Abstract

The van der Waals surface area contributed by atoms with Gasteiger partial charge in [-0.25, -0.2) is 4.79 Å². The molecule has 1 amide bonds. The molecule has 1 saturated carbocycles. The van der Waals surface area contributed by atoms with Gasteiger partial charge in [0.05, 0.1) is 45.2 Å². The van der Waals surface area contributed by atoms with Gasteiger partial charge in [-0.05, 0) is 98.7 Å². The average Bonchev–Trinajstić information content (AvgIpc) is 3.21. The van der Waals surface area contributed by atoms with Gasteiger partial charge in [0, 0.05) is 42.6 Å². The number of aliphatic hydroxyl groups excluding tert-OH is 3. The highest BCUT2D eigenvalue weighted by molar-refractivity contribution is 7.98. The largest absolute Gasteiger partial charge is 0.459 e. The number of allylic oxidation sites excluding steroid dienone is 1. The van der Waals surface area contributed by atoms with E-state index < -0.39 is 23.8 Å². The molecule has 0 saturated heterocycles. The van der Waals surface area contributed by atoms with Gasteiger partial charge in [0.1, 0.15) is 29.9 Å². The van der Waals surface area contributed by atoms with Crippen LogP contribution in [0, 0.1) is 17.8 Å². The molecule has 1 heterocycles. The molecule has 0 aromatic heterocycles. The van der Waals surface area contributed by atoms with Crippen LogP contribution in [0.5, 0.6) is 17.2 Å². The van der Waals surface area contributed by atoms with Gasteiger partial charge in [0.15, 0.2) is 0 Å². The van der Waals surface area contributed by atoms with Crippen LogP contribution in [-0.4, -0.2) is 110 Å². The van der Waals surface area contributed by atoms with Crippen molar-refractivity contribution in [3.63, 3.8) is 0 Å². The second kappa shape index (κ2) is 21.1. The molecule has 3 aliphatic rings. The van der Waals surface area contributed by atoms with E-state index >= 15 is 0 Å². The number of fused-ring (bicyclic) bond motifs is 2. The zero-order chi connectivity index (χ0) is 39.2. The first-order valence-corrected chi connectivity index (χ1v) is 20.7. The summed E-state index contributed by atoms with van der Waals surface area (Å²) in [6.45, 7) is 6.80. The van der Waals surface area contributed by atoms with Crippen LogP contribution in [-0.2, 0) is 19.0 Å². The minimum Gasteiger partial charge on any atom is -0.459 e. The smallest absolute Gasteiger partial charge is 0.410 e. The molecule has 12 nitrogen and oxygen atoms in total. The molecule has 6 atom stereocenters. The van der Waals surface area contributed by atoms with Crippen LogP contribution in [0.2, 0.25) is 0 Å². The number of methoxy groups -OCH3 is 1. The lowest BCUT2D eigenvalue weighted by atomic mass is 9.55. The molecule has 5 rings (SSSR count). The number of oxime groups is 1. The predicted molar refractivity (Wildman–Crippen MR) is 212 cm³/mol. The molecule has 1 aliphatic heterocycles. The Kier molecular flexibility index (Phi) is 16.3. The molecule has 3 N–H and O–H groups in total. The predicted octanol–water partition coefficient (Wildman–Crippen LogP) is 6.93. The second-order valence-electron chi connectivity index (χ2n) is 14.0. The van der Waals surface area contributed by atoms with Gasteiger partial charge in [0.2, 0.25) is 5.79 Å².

This study evaluates the effect of climate on facies, grain size, and sedimentation rates using sedimentology, geochronology, and stable isotope geochemistry for Miocene–Pliocene deposits in the Angastaco basin (Eastern Cordillera, northwest Argentina). U-Pb zircon data from ash layers constrain the transition between the finer grained fluvial-lacustrine Palo Pintado Formation and the coarser grained fluvial-alluvial San Felipe Formation to ca. 5.2 Ma and the first deposition of sediment derived from the present-day orographic barrier to ca. 4 Ma. δ13C values from pedogenic carbonate nodules range from −15.4‰ to −10.2‰ for the Palo Pintado Formation and from −9.5‰ to −8.2‰ for the San Felipe Formation; this can be best explained by increased, sustained aridity since ca. 5 Ma. The δ18O values range from −9.6‰ to −5.9‰ for the Palo Pintado Formation and from −6.1‰ to −5.2‰ for the San Felipe Formation, corroborating this interpretation. The shift toward more arid conditions correlates with a significant increase in grain size but no significant change in sedimentation rate. Because aridity precedes the development of an orographic effect, we interpret the grain size increase in the Angastaco basin since ca. 5 Ma to be a response of the sedimentary system to aridification resulting from regional climate change.

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